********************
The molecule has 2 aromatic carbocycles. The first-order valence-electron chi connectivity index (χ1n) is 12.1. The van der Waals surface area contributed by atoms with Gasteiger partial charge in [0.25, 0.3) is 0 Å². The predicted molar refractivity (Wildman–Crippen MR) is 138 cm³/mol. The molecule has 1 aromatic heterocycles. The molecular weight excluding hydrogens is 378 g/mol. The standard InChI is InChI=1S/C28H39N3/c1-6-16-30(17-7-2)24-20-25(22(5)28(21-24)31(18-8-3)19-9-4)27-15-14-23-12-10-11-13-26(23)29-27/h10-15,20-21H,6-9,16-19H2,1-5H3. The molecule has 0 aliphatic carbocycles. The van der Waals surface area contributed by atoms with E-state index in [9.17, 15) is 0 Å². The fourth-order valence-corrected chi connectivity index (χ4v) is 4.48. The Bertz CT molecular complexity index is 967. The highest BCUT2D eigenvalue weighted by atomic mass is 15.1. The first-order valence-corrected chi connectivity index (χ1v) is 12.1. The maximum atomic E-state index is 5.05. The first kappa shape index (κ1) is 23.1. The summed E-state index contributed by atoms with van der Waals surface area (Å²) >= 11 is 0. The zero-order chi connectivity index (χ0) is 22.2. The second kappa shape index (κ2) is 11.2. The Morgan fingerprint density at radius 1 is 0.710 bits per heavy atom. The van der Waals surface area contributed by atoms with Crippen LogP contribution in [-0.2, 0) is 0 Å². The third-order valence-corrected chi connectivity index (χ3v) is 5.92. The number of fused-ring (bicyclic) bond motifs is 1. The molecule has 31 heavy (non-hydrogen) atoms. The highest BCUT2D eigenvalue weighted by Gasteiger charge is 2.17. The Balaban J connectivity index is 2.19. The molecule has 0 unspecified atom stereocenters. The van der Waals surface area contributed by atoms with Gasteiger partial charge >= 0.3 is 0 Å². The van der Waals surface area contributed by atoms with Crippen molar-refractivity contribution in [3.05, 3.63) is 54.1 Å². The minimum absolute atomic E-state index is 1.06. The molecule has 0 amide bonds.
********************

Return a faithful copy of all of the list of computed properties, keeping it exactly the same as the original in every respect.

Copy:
The molecule has 2 aromatic carbocycles. The first-order valence-electron chi connectivity index (χ1n) is 12.1. The van der Waals surface area contributed by atoms with Gasteiger partial charge in [0.25, 0.3) is 0 Å². The predicted molar refractivity (Wildman–Crippen MR) is 138 cm³/mol. The molecule has 1 aromatic heterocycles. The molecular weight excluding hydrogens is 378 g/mol. The standard InChI is InChI=1S/C28H39N3/c1-6-16-30(17-7-2)24-20-25(22(5)28(21-24)31(18-8-3)19-9-4)27-15-14-23-12-10-11-13-26(23)29-27/h10-15,20-21H,6-9,16-19H2,1-5H3. The molecule has 0 aliphatic carbocycles. The van der Waals surface area contributed by atoms with E-state index in [9.17, 15) is 0 Å². The fourth-order valence-corrected chi connectivity index (χ4v) is 4.48. The Bertz CT molecular complexity index is 967. The highest BCUT2D eigenvalue weighted by atomic mass is 15.1. The first-order valence-corrected chi connectivity index (χ1v) is 12.1. The maximum atomic E-state index is 5.05. The first kappa shape index (κ1) is 23.1. The summed E-state index contributed by atoms with van der Waals surface area (Å²) >= 11 is 0. The zero-order chi connectivity index (χ0) is 22.2. The second kappa shape index (κ2) is 11.2. The Morgan fingerprint density at radius 1 is 0.710 bits per heavy atom. The van der Waals surface area contributed by atoms with Crippen LogP contribution in [-0.2, 0) is 0 Å². The third-order valence-corrected chi connectivity index (χ3v) is 5.92. The number of fused-ring (bicyclic) bond motifs is 1. The molecule has 31 heavy (non-hydrogen) atoms. The highest BCUT2D eigenvalue weighted by Gasteiger charge is 2.17. The Balaban J connectivity index is 2.19. The molecule has 0 unspecified atom stereocenters. The van der Waals surface area contributed by atoms with Gasteiger partial charge >= 0.3 is 0 Å². The van der Waals surface area contributed by atoms with Crippen molar-refractivity contribution in [3.05, 3.63) is 54.1 Å². The minimum absolute atomic E-state index is 1.06. The molecule has 0 amide bonds.